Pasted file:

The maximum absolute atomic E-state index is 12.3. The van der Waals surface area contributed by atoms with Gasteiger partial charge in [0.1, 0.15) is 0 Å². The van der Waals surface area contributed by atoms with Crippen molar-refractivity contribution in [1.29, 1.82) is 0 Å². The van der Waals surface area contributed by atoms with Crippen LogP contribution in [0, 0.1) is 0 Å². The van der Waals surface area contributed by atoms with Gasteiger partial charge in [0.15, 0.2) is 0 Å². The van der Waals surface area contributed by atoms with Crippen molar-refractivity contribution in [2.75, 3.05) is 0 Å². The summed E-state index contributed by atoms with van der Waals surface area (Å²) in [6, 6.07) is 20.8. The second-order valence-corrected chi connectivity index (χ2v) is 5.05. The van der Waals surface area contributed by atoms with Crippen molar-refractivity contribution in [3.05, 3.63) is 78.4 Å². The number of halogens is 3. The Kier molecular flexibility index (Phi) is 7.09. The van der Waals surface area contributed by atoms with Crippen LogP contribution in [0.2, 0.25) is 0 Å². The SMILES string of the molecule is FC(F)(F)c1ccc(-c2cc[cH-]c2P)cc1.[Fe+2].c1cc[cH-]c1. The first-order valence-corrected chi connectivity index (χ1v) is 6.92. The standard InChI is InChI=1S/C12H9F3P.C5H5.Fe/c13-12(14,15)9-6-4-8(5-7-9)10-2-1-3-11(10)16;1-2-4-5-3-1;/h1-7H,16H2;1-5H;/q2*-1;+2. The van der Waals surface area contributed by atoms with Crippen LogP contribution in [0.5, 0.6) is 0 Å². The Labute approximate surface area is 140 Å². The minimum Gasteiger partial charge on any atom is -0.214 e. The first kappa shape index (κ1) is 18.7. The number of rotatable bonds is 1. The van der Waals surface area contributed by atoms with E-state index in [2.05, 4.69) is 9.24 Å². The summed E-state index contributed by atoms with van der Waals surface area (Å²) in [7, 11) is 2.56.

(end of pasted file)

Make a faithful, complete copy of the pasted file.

The maximum absolute atomic E-state index is 12.3. The van der Waals surface area contributed by atoms with Gasteiger partial charge in [0.1, 0.15) is 0 Å². The van der Waals surface area contributed by atoms with Crippen molar-refractivity contribution in [1.29, 1.82) is 0 Å². The van der Waals surface area contributed by atoms with Crippen LogP contribution in [0, 0.1) is 0 Å². The van der Waals surface area contributed by atoms with Gasteiger partial charge in [0.15, 0.2) is 0 Å². The van der Waals surface area contributed by atoms with Crippen molar-refractivity contribution in [2.75, 3.05) is 0 Å². The summed E-state index contributed by atoms with van der Waals surface area (Å²) in [6, 6.07) is 20.8. The second-order valence-corrected chi connectivity index (χ2v) is 5.05. The van der Waals surface area contributed by atoms with Crippen molar-refractivity contribution in [3.05, 3.63) is 78.4 Å². The number of halogens is 3. The Kier molecular flexibility index (Phi) is 7.09. The van der Waals surface area contributed by atoms with Crippen LogP contribution in [0.2, 0.25) is 0 Å². The SMILES string of the molecule is FC(F)(F)c1ccc(-c2cc[cH-]c2P)cc1.[Fe+2].c1cc[cH-]c1. The first-order valence-corrected chi connectivity index (χ1v) is 6.92. The standard InChI is InChI=1S/C12H9F3P.C5H5.Fe/c13-12(14,15)9-6-4-8(5-7-9)10-2-1-3-11(10)16;1-2-4-5-3-1;/h1-7H,16H2;1-5H;/q2*-1;+2. The van der Waals surface area contributed by atoms with Crippen LogP contribution in [0.5, 0.6) is 0 Å². The Labute approximate surface area is 140 Å². The minimum Gasteiger partial charge on any atom is -0.214 e. The first kappa shape index (κ1) is 18.7. The number of rotatable bonds is 1. The van der Waals surface area contributed by atoms with E-state index in [2.05, 4.69) is 9.24 Å². The summed E-state index contributed by atoms with van der Waals surface area (Å²) in [7, 11) is 2.56.